Michael Jordan did make a serious mistake when he went to that casino in Atlantic City. The mistake was that he didn't take his teammates with him.
If ever there was a group that needed a night off, a diversion, it's Jordan's uptight, teetering teammates on the Chicago Bulls.
Jordan is getting shelled from the peanut gallery because the Bulls lost the next night, with Mike missing 11 of 16 second-half shots, to fall behind 2-0 to the New York Knicks in their Eastern Conference finals.
The shelling is inappropriate. Unfair.
Did you watch Game 2? Jordan scored 36 points. The other Bulls scored 55. Anyone inventive enough to pin the blame on Jordan is indulging in fancy fiction.
Jordan did shoot poorly in the fourth quarter, leading to the speculation that his night at the casino tired him, but that's pure balder--. There's a lot more to the game than shooting, and the fact is that Jordan's defense, passing and presence led the Bulls back from a 12-point deficit to within one at the end.
Besides, Jordan has been shooting poorly since he hurt his wrist in the Bulls' previous playoff series, against Cleveland. There's your real explanation.
Jordan's night out had absolutely no impact on the game. The Bulls didn't lose because of him. They never lose because of him. They lose because it's impossible for him to carry his utterly average teammates every night, particularly against a tough, hungry team, such as the Knicks.
Let's face it, the miracle is that the Bulls ever won one title, much less two. Magic Johnson won with Kareem and Worthy and other five-star players. Larry Bird won with McHale and DJ and Cornbread. Jordan has one player to pass to, Scottie Pippen, who is mentally fragile and distinctly overrated. Hey, the Bulls would be the Bullets without Jordan. No superstar has won more with less. It's the truest measure of his peerless talent.
They're losing to the Knicks because they're a two-man team and the Knicks are intimidating Pippen right out of the series. Pippen, who got ejected from Game 2, is the player Jordan really needed to take along to the casino. The man needs to relax and get it together. The Bulls have no chance otherwise.
The Knicks also have succeeded in distracting the Bulls with their toughness. Coach Phil Jackson and the Bulls are complaining miserably, acting as if some sacred postulate is being violated. Please.
They're just choking on their superiority complex. Nowhere is it written that the game must be played as the Bulls want. They just aren't doing what it takes to win.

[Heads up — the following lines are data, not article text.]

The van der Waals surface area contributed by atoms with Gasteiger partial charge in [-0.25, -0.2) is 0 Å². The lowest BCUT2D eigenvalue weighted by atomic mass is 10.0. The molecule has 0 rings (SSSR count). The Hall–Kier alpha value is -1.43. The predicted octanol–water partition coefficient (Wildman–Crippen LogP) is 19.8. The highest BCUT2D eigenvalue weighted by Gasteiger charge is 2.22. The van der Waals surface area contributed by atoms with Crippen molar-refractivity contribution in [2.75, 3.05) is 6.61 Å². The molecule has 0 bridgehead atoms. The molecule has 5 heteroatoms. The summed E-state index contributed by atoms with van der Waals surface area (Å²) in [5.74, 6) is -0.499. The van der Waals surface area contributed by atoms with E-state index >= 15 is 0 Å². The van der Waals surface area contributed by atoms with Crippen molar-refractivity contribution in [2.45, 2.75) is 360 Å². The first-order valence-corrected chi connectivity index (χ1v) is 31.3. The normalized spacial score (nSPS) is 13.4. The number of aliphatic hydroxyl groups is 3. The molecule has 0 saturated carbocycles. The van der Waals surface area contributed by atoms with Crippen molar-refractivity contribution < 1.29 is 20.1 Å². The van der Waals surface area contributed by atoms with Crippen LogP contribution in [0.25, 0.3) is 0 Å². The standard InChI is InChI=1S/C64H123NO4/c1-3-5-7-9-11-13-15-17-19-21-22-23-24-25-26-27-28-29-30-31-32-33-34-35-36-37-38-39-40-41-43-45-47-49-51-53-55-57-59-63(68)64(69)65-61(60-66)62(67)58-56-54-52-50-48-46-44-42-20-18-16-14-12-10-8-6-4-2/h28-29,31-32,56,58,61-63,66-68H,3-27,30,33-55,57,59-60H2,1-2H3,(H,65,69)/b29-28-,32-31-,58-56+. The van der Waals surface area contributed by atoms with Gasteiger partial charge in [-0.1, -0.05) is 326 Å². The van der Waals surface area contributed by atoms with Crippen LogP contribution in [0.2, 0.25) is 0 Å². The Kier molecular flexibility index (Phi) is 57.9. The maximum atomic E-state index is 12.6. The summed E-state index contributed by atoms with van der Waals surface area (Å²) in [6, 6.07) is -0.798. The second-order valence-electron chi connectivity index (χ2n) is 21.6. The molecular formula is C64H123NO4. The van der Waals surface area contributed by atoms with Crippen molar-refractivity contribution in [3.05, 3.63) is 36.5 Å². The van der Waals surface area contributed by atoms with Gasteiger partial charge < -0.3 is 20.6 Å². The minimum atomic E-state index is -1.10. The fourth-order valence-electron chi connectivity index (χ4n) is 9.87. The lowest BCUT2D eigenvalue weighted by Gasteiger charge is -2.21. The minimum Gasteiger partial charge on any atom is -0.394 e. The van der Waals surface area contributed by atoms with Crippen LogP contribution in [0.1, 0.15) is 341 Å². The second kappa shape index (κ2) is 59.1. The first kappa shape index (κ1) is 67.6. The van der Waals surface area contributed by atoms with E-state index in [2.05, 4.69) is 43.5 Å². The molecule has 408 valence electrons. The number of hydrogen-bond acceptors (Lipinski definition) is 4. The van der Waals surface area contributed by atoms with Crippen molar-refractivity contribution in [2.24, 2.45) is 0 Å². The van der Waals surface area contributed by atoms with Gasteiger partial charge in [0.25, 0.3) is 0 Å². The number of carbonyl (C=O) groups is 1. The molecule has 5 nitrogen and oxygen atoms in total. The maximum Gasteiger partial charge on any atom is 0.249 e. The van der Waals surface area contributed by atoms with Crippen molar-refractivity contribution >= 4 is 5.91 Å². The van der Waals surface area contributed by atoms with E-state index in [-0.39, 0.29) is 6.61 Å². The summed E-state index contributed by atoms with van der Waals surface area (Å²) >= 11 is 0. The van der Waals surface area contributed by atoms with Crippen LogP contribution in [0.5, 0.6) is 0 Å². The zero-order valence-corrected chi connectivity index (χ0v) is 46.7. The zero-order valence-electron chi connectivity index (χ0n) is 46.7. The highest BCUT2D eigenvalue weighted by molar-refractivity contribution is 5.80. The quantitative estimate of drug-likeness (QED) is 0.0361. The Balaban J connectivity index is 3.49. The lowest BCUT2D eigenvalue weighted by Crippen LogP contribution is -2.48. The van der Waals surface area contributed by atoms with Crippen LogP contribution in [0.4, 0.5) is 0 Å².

Yet now Jordan's night out has become Topic A of the playoffs. It's silly.
This guff about the gambling hurting his and the NBA's image -- spare me. Anyone moralizing about it must be living in a tomato can. Like it or not, gambling is part of our society. How do you think Camden Yards got built, church donations? It was built with lottery money.
And this business about Jordan, who has been caught in high-stakes stuff before, having a "gambling problem" -- how can you say that? He obviously likes a wager, but what's the definition of a problem? Jordan certainly isn't betting his mortgage money. He is betting money he can afford to lose in a blink. Big deal.
Maybe it's true he would make a better role model if he spent his off nights in prayer sessions or movie houses instead of casinos. But we have no right to judge. He's just an incredibly rich guy who, like anyone else, can do whatever he wants in his free time as long as it isn't illegal, doesn't endanger anyone else and doesn't affect his performance.
Jordan is innocent on all counts.
He's a grown man, a doting father; he doesn't throw beer in restaurants or spit on kids. Considering the microscope under which he lives, the error-less life he must lead, he comes off as a pretty decent role model.
Anyone complaining about his night out just doesn't understand the life athletes lead. It bears no resemblance to your life or mine. They play their games at night. They stay up late, real late, often until 3 a.m. There's nothing to do the next day, no reason to get up, always plenty of time to sleep no matter what the night-owl diversion. Whether Jordan was in the casino until midnight or 2 a.m. is irrelevant. Either way, he didn't have a game to play for another 18 or 20 hours.
What was he supposed to do, pull an Air Van Winkle and sleep for 15 hours?
The bottom line is that he was at the shoot-around the next morning, played his heart out that night and broke no laws.
He did nothing wrong.
Just forgot to call Scottie on the way out the door.